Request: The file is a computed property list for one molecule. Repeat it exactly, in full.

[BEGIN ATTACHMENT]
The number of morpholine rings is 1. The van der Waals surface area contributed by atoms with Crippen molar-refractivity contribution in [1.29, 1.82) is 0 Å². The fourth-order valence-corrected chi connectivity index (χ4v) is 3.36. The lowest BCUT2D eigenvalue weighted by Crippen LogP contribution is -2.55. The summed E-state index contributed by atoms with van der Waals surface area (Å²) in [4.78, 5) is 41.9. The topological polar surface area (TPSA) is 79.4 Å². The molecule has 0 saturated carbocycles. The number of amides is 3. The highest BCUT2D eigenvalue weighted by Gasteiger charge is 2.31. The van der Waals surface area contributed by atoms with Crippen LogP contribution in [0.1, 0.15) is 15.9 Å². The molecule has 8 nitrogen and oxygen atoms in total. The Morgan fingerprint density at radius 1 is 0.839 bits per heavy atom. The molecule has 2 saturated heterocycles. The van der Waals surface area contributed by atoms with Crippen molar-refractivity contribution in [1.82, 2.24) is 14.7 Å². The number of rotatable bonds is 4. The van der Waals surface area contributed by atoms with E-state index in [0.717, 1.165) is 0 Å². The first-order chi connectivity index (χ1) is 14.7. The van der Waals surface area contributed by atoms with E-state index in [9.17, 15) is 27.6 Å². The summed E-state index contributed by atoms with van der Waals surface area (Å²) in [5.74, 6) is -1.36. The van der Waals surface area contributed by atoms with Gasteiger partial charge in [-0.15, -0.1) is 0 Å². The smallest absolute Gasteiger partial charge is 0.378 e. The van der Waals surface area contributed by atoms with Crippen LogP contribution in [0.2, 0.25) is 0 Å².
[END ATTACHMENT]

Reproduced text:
The number of morpholine rings is 1. The van der Waals surface area contributed by atoms with Crippen molar-refractivity contribution in [1.29, 1.82) is 0 Å². The fourth-order valence-corrected chi connectivity index (χ4v) is 3.36. The lowest BCUT2D eigenvalue weighted by Crippen LogP contribution is -2.55. The summed E-state index contributed by atoms with van der Waals surface area (Å²) in [4.78, 5) is 41.9. The topological polar surface area (TPSA) is 79.4 Å². The molecule has 0 saturated carbocycles. The number of amides is 3. The highest BCUT2D eigenvalue weighted by Gasteiger charge is 2.31. The van der Waals surface area contributed by atoms with Crippen LogP contribution in [0.1, 0.15) is 15.9 Å². The molecule has 8 nitrogen and oxygen atoms in total. The Morgan fingerprint density at radius 1 is 0.839 bits per heavy atom. The molecule has 2 saturated heterocycles. The van der Waals surface area contributed by atoms with Crippen molar-refractivity contribution in [1.82, 2.24) is 14.7 Å². The number of rotatable bonds is 4. The van der Waals surface area contributed by atoms with E-state index in [0.717, 1.165) is 0 Å². The first-order chi connectivity index (χ1) is 14.7. The van der Waals surface area contributed by atoms with E-state index in [9.17, 15) is 27.6 Å². The summed E-state index contributed by atoms with van der Waals surface area (Å²) in [5.74, 6) is -1.36. The van der Waals surface area contributed by atoms with Gasteiger partial charge in [-0.15, -0.1) is 0 Å². The smallest absolute Gasteiger partial charge is 0.378 e. The van der Waals surface area contributed by atoms with Crippen LogP contribution in [0.2, 0.25) is 0 Å².